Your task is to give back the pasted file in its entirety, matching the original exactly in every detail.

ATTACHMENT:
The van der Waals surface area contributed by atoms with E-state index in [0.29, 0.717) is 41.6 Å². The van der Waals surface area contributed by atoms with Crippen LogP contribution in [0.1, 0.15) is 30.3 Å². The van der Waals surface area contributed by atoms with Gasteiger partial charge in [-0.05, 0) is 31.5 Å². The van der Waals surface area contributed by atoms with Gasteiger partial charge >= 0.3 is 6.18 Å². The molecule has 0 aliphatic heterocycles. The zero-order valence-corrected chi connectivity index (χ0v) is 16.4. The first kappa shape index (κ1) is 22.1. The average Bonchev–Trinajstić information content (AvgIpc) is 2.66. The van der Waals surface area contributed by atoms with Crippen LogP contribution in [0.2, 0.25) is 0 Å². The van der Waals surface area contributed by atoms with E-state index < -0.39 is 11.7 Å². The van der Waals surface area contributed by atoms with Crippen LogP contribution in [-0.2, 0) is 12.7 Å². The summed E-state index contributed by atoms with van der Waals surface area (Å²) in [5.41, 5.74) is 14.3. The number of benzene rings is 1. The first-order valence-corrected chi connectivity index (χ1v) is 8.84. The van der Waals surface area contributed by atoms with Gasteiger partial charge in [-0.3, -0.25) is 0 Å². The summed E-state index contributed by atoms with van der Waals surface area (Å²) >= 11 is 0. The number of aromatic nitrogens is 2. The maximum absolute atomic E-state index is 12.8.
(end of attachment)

The van der Waals surface area contributed by atoms with E-state index in [0.29, 0.717) is 41.6 Å². The van der Waals surface area contributed by atoms with Crippen LogP contribution in [0.1, 0.15) is 30.3 Å². The van der Waals surface area contributed by atoms with Gasteiger partial charge in [-0.05, 0) is 31.5 Å². The van der Waals surface area contributed by atoms with Gasteiger partial charge >= 0.3 is 6.18 Å². The molecule has 0 aliphatic heterocycles. The zero-order valence-corrected chi connectivity index (χ0v) is 16.4. The first kappa shape index (κ1) is 22.1. The average Bonchev–Trinajstić information content (AvgIpc) is 2.66. The van der Waals surface area contributed by atoms with Crippen LogP contribution in [0.2, 0.25) is 0 Å². The van der Waals surface area contributed by atoms with E-state index < -0.39 is 11.7 Å². The van der Waals surface area contributed by atoms with Crippen LogP contribution in [-0.2, 0) is 12.7 Å². The summed E-state index contributed by atoms with van der Waals surface area (Å²) in [5.41, 5.74) is 14.3. The number of benzene rings is 1. The first-order valence-corrected chi connectivity index (χ1v) is 8.84. The van der Waals surface area contributed by atoms with Gasteiger partial charge in [-0.3, -0.25) is 0 Å². The summed E-state index contributed by atoms with van der Waals surface area (Å²) >= 11 is 0. The number of aromatic nitrogens is 2. The maximum absolute atomic E-state index is 12.8.